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Test Code PFGE Bacterial Typing by Pulsed-Field Gel Electrophoresis (PFGE)

Biohazard Infectious

Reporting Name

Bacterial Typing

Useful For

Investigating infection outbreaks by a single bacterial species

Method Name

Pulsed-Field Gel Electrophoresis of DNA Fragments

Performing Laboratory

Mayo Medical Laboratories in Rochester

Specimen Type


Advisory Information

This test identifies bacterial strains, except for Staphylococcus aureusStaphylococcus spp., not S. aureus; Listeria spp., Bacillus spp., Enterococcus spp., Streptococcus spp., Lactobacillus spp., Legionella spp., Enterobacteriaceae, non-Enterobacteriaceae, and Clostridium perfringens.


For Staphylococcus aureus isolates, order BTWGS / Bacterial Typing by Whole Genome Sequencing.

Shipping Instructions

See Infectious Specimen Shipping Guidelines in Special Instructions for shipping information.

Necessary Information

Specimen source and organism identification are required for processing.

Specimen Required

Supplies: Infectious Container, Large (T146)

Container/Tube: Agar slant

Specimen Volume: Isolates on separate agar slants in pure culture

Collection Instructions:

1. Organism must be in pure culture, actively growing. Do not submit mixed cultures.

2. Place specimen in a large infectious container (T146) and label as an etiologic agent/infectious substance.

3. Place all pulsed-field gel electrophoresis (PFGE) specimens (all patients and/or sites to be compared) together in a large bag, and send in the same shipping container. This is necessary for comparison of isolates by this method.

Additional Information:

1. Each slant must be submitted under a separate order.

2. Original isolates should be saved at the client site if additional PFGE testing may be needed (eg, to compare to future outbreak isolates that may occur).

Specimen Stability Information

Specimen Type Temperature Time
Varies Ambient (preferred)

Reject Due To









Reference Values

Reported as isolates from these sources are "indistinguishable" or "different" by pulsed-field gel electrophoresis. Results will be faxed to the client.

Day(s) and Time(s) Performed

Monday through Friday; Continuously

CPT Code Information


LOINC Code Information

Test ID Test Order Name Order LOINC Value
PFGE Bacterial Typing In Process


Result ID Test Result Name Result LOINC Value
PFGE Bacterial Typing In Process

Analytic Time

5 days


The fact that 2 strains share the same pattern does not prove that they are epidemiologically related. Establishment of an epidemiologic relationship depends on the frequency with which the "indistinguishable" pattern is seen among epidemiologically unrelated isolates and correlation with clinical and epidemiological information.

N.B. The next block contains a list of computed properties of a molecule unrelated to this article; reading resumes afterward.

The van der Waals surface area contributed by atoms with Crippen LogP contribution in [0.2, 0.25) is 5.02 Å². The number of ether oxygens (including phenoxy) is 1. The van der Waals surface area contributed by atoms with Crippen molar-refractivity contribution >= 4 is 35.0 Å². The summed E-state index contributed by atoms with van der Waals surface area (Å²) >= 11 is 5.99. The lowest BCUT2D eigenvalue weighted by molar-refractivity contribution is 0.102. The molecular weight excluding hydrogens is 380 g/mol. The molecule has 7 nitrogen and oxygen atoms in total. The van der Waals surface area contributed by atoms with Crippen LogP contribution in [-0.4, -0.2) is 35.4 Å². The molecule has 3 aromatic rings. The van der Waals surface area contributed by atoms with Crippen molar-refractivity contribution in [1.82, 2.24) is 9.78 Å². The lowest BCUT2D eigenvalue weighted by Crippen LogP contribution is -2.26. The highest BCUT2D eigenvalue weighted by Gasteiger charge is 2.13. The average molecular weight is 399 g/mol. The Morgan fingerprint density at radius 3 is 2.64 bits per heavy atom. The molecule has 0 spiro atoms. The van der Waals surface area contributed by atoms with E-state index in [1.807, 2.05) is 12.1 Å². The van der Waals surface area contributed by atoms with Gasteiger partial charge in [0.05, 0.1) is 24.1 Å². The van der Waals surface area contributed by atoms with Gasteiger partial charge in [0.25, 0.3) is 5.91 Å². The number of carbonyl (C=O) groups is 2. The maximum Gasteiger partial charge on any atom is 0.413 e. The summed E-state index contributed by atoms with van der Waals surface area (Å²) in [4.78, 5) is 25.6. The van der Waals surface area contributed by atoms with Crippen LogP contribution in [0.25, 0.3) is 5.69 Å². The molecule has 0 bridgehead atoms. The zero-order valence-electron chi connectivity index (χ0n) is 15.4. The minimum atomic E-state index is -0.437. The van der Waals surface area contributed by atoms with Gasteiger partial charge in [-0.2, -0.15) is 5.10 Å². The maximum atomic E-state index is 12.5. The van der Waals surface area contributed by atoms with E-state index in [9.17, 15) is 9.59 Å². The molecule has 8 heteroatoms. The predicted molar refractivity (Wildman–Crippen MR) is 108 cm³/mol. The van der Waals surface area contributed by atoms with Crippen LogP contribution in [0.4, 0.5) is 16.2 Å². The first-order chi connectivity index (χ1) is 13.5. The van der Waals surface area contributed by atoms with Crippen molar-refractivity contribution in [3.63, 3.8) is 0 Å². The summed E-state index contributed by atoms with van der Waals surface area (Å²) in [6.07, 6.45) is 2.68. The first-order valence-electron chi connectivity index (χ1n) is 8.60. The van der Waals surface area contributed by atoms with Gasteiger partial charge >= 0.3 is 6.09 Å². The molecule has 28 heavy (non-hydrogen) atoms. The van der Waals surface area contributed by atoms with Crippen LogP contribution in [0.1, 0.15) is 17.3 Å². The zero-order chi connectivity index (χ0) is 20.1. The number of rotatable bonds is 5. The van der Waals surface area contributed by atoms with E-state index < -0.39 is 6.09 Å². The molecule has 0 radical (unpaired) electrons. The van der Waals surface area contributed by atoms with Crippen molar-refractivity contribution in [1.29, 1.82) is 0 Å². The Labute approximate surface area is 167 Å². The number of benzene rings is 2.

Obviously, if common contact between 2 patients with strains with the same pulsed-field gel electrophoresis (PFGE) type can be established, the chances are greater that an epidemiologic link can be ascribed. Thus, the greatest power of PFGE typing is in showing strain dissimilarity, not in proving similarity or relatedness.

Method Description

Typing of bacterial isolates is accomplished by comparing the DNA restriction fragment length polymorphism (RFLP) patterns of large DNA fragments separated by pulsed-field gel electrophoresis (PFGE) of 2 or more bacterial isolates. Identical RFLP patterns indicate similarity of the isolates. The test is performed by isolating the DNA from the organism, cutting the DNA with a restriction enzyme which recognize 10 to 20 sites on the genome, and separating the fragments using PFGE. The size pattern of DNA fragments in the electrophoresis gel of different isolates is then compared.(Tenover FC, Arbeit RD, Goering RV, et al: Interpreting chromosomal DNA restriction patterns produced by pulsed-field gel electrophoresis: criteria for bacterial strain typing. J Clin Microbiol 1995;33:2233-2239)


Isolates which show identical DNA restriction fragment length polymorphism patterns are considered to be closely related.

Specimen Retention Time

1 month

Test Classification

This test uses a standard method. Its performance characteristics were determined by Mayo Clinic in a manner consistent with CLIA requirements. This test has not been cleared or approved by the U.S. Food and Drug Administration.

Clinical Information

Bacterial-typing techniques are useful for determining strain relatedness in the setting of nosocomial outbreaks or apparent outbreaks. Serial isolates obtained from the same patient can be typed to determine whether they are the same or different. Typing often allows the physician to discriminate between 2 species, recognize an outbreak, or identify the source of infection.


In the past, strain typing was accomplished by testing for different biochemical, phage, or antibiotic resistance patterns. Antibiograms are often unreliable because they are easy to over-interpret or under-interpret. Other strain-typing methods are often organism-specific and each requires a unique set of reagents and procedures. The availability of classical strain-typing techniques has been limited.


An excellent example of the power of the technique was in the analysis of a large number of clustered isolates of methicillin-resistant Staphylococcus aureus obtained from patients and staff at a Mayo Rochester hospital during September and October, 1992. Although the high frequency with which this organism was isolated suggested a nosocomial outbreak, molecular typing of the isolates showed: only 3 of the 14 were identical; the remaining isolates were most likely the result of a surge in the number of random isolates of this organism. Thus, the 14 isolates were not part of a nosocomial epidemic due to a single strain, and radical measures for control of a nosocomial outbreak were unnecessary.